Obama calls for Bush tax-cut extension

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Courtesy of Newsmax.com

President Barack Obama urged Congress to pass a one-year extension of Bush-era tax cuts for families making less than $250,000 a year, while allowing rates to rise for higher earners, as he seeks to sharpen differences with congressional Republicans and their presidential candidate, Mitt Romney.

The country is being held back by a partisan stalemate in Washington, and “nowhere is that stalemate more pronounced than on the issue of taxes,” Obama said in remarks today at the White House. “It’s time to let the tax cuts for the wealthiest Americans — folks like myself — to expire.”

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Barack Obama

Obama is putting his focus on the issue of tax fairness three days after a government jobs report showed the nation’s unemployment rate stuck at 8.2 percent. Obama said tax cuts for the wealthy haven’t helped the economy. House Republicans have sought one-year extensions of all the tax cuts. Obama previously called for making the middle-class cuts permanent.

Romney campaign spokeswoman Andrea Saul said in a statement before the president’s remarks that Obama’s approach would amount to “a massive tax increase” for “families, job creators, and small businesses.”

“It just proves again that the president doesn’t have a clue how to get America working again and help the middle class,” Saul said. She said Romney wants to lower marginal tax rates and “understands that the last thing we need to do in this economy is raise taxes on anyone.”

The president’s remarks kick off a week during which he will visit the swing states of Iowa and Virginia and his campaign will hold events in New Hampshire, Nevada, Colorado and Florida intended to show Obama as focused on middle-class taxpayers and Romney as attuned to the wealthiest Americans.

Congress is returning from an Independence Day recess today. Lawmakers of both parties are discussing whether to postpone $1.2 trillion in spending cuts over a decade that are set to begin in January, though they may not advance legislation until after the November election.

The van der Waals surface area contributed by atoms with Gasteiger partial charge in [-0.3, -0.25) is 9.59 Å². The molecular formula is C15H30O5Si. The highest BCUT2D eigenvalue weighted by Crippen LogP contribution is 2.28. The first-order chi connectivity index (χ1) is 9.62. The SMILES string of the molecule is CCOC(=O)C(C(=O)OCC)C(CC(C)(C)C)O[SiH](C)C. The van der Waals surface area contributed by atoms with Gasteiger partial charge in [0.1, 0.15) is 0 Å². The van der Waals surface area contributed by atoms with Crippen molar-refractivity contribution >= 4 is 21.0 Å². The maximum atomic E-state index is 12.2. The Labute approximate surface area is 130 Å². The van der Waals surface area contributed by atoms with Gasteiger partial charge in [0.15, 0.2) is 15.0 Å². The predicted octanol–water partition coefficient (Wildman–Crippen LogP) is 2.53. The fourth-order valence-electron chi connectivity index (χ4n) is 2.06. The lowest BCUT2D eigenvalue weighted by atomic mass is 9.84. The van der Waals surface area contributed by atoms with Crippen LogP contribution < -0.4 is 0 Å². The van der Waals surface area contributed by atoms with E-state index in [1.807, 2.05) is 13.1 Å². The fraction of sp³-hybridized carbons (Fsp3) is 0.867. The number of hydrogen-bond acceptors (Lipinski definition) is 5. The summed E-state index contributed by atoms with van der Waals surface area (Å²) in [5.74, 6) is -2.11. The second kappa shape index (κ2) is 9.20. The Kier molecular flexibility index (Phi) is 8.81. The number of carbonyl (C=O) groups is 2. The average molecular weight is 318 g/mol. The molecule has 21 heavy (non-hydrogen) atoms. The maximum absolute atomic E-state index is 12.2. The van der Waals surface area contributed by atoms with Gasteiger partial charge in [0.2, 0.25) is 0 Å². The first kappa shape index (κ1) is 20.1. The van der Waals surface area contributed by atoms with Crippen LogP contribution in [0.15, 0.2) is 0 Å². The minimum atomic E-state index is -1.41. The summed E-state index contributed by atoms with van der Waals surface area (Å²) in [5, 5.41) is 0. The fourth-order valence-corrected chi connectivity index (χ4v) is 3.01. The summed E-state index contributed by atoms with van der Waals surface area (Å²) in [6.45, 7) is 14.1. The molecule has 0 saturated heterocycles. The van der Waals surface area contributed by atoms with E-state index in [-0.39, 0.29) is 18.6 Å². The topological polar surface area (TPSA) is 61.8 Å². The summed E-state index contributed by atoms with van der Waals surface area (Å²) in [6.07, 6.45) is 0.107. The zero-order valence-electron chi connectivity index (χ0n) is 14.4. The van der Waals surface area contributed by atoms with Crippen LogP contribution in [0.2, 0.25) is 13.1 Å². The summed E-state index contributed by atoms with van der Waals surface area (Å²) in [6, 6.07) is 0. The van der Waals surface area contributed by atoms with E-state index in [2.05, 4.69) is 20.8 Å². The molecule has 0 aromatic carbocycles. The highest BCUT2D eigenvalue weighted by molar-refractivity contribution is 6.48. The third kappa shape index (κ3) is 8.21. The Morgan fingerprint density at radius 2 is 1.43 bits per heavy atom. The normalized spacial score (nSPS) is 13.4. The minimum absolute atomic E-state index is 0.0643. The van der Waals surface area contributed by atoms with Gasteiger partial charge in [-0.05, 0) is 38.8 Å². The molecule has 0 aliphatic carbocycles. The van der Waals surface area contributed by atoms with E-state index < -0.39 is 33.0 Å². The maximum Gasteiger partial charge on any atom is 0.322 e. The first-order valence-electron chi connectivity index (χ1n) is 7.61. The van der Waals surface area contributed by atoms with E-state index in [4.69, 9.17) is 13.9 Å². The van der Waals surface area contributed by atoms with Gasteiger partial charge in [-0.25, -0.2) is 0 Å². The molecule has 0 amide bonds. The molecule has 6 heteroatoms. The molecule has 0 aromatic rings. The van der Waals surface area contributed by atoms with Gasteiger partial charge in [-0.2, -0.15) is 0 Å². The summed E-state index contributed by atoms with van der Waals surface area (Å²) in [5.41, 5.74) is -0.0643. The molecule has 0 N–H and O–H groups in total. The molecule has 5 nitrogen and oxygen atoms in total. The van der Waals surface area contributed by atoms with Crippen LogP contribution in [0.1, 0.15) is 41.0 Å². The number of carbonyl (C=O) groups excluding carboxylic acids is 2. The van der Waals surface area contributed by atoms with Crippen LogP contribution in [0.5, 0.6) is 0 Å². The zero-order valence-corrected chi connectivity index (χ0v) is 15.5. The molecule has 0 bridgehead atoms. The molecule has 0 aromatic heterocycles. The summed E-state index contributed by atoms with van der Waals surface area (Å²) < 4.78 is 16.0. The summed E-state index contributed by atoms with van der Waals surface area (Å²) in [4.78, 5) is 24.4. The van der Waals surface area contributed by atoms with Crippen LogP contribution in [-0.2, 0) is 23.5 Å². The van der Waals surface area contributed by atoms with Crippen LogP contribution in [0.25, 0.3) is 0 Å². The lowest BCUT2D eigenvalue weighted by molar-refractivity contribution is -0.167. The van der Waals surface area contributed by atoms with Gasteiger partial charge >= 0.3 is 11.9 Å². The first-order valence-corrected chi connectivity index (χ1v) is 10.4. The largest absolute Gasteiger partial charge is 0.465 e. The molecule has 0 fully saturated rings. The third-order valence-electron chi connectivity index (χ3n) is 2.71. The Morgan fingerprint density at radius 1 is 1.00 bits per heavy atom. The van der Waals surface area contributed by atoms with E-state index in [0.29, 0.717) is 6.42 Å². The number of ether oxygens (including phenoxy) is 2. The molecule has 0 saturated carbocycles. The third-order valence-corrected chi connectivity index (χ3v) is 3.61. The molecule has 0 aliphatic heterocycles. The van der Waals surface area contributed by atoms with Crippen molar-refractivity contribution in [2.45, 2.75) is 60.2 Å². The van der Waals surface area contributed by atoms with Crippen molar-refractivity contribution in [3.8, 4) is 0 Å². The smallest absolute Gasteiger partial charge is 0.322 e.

Later this month, the House plans to vote to extend the expiring tax cuts for all income levels for a year and set in motion a process that would lead to a more comprehensive overhaul of the tax code in 2013. That bill isn’t expected to advance in the Senate, which is controlled by Democrats.

If Congress doesn’t act, the top tax rate for ordinary income will increase to 39.6 percent from 35 percent. The top tax rate on capital gains will increase to 23.8 percent from 15 percent, and dividends would be taxed as ordinary income.

Obama said the U.S. economy shouldn’t be held “hostage” to the debate over taxes. He said the tax cuts for middle-income Americans should be extended now and the debate over whether taxes for top earners should be cut will be decided by the presidential election in November.

“My opponent will fight to keep them in place,” Obama said. “I will fight to end them.”

By drawing the line for tax increases at $250,000 adjusted gross income for married couples and $200,000 for individuals, Obama sets up potential contrasts with two factions of senators in his party.

Some Senate Democrats, including Ben Nelson of Nebraska, have expressed openness to negotiating with Republicans on extensions of tax rates for all income levels.

Others, including Charles Schumer of New York, say the line at which tax increases start should be set at $1 million. That approach would bring in much less revenue and be more politically defensible, particularly in high-income states such as New York and New Jersey where a greater percentage of taxpayers would be affected by Obama’s threshold.

In December 2010, Obama and congressional Republicans agreed to extend the 2001 and 2003 tax cuts for two years, letting them expire at the end of 2012. With job growth remaining stuck in June, Obama is looking for ways to convince voters that their economic situation will improve.

U.S. employers added 80,000 jobs last month, lower than economists’ forecasts and up only slightly from a 77,000 increase in May.

Obama’s tax push involves both his official and campaign advisers. Robert Gibbs, former White House press secretary and now a campaign adviser, appeared on morning news shows to promote Obama’s message on taxes while highlighting the campaign’s portrayal of Romney.

Romney thinks “we should shower rich people with tax breaks” Gibbs said on NBC’s “Today” show. “Those are the two different contrasting visions in this campaign.”

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